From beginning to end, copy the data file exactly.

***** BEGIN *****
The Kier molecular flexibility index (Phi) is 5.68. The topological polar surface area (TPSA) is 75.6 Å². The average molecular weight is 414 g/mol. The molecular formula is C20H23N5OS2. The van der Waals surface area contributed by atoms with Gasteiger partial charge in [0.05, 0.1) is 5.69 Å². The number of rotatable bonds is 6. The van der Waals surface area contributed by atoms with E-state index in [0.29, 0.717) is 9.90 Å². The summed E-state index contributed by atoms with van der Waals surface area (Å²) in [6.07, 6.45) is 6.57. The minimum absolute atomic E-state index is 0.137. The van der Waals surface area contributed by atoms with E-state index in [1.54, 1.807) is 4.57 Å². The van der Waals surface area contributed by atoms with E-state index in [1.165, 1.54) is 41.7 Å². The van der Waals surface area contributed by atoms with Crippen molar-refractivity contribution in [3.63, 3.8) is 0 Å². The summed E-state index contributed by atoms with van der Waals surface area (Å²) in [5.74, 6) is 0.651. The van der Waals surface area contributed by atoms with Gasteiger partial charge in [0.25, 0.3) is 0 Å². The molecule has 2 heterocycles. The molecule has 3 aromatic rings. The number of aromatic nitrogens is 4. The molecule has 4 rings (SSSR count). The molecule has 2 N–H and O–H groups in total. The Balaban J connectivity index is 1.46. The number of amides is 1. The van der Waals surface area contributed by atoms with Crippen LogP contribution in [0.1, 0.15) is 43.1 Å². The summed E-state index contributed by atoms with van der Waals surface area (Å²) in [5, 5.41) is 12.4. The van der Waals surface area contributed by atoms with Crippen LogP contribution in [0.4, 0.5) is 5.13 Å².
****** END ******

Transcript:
The Kier molecular flexibility index (Phi) is 5.68. The topological polar surface area (TPSA) is 75.6 Å². The average molecular weight is 414 g/mol. The molecular formula is C20H23N5OS2. The van der Waals surface area contributed by atoms with Gasteiger partial charge in [0.05, 0.1) is 5.69 Å². The number of rotatable bonds is 6. The van der Waals surface area contributed by atoms with E-state index in [0.29, 0.717) is 9.90 Å². The summed E-state index contributed by atoms with van der Waals surface area (Å²) in [6.07, 6.45) is 6.57. The minimum absolute atomic E-state index is 0.137. The van der Waals surface area contributed by atoms with E-state index in [1.54, 1.807) is 4.57 Å². The van der Waals surface area contributed by atoms with E-state index in [1.165, 1.54) is 41.7 Å². The van der Waals surface area contributed by atoms with Crippen molar-refractivity contribution in [3.63, 3.8) is 0 Å². The summed E-state index contributed by atoms with van der Waals surface area (Å²) in [5.74, 6) is 0.651. The van der Waals surface area contributed by atoms with Gasteiger partial charge in [0.25, 0.3) is 0 Å². The molecule has 2 heterocycles. The molecule has 3 aromatic rings. The number of aromatic nitrogens is 4. The molecule has 4 rings (SSSR count). The molecule has 2 N–H and O–H groups in total. The Balaban J connectivity index is 1.46. The number of amides is 1. The van der Waals surface area contributed by atoms with Crippen LogP contribution in [0.1, 0.15) is 43.1 Å². The summed E-state index contributed by atoms with van der Waals surface area (Å²) in [5, 5.41) is 12.4. The van der Waals surface area contributed by atoms with Crippen LogP contribution in [0.4, 0.5) is 5.13 Å².